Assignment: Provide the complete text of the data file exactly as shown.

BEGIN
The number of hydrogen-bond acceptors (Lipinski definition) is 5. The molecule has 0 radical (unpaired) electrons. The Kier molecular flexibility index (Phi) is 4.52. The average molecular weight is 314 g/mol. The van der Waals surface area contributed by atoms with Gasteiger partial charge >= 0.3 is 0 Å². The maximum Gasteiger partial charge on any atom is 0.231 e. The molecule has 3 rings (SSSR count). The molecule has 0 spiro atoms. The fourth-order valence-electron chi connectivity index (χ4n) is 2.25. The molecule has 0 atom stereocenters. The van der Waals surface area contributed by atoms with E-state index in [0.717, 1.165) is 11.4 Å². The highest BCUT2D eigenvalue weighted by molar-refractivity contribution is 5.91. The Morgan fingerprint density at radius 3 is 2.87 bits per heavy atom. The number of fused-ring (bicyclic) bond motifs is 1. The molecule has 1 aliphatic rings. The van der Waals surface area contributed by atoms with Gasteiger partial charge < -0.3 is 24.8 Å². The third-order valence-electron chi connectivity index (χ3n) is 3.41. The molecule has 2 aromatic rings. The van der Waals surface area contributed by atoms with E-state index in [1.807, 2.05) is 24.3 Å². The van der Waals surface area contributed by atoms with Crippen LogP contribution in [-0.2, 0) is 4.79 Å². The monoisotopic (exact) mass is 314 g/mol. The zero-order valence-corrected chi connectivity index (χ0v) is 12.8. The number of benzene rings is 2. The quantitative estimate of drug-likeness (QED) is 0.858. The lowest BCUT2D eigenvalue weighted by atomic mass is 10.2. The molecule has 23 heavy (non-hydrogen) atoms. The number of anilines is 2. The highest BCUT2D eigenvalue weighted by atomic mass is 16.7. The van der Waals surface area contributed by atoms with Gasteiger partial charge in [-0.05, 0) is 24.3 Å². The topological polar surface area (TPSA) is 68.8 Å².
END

The number of hydrogen-bond acceptors (Lipinski definition) is 5. The molecule has 0 radical (unpaired) electrons. The Kier molecular flexibility index (Phi) is 4.52. The average molecular weight is 314 g/mol. The van der Waals surface area contributed by atoms with Gasteiger partial charge >= 0.3 is 0 Å². The maximum Gasteiger partial charge on any atom is 0.231 e. The molecule has 3 rings (SSSR count). The molecule has 0 spiro atoms. The fourth-order valence-electron chi connectivity index (χ4n) is 2.25. The molecule has 0 atom stereocenters. The van der Waals surface area contributed by atoms with E-state index in [0.717, 1.165) is 11.4 Å². The highest BCUT2D eigenvalue weighted by molar-refractivity contribution is 5.91. The Morgan fingerprint density at radius 3 is 2.87 bits per heavy atom. The number of fused-ring (bicyclic) bond motifs is 1. The molecule has 1 aliphatic rings. The van der Waals surface area contributed by atoms with Gasteiger partial charge < -0.3 is 24.8 Å². The third-order valence-electron chi connectivity index (χ3n) is 3.41. The molecule has 2 aromatic rings. The van der Waals surface area contributed by atoms with E-state index in [1.807, 2.05) is 24.3 Å². The van der Waals surface area contributed by atoms with Crippen LogP contribution in [-0.2, 0) is 4.79 Å². The monoisotopic (exact) mass is 314 g/mol. The zero-order valence-corrected chi connectivity index (χ0v) is 12.8. The number of benzene rings is 2. The quantitative estimate of drug-likeness (QED) is 0.858. The lowest BCUT2D eigenvalue weighted by atomic mass is 10.2. The molecule has 23 heavy (non-hydrogen) atoms. The number of anilines is 2. The highest BCUT2D eigenvalue weighted by atomic mass is 16.7. The van der Waals surface area contributed by atoms with Gasteiger partial charge in [-0.05, 0) is 24.3 Å². The topological polar surface area (TPSA) is 68.8 Å².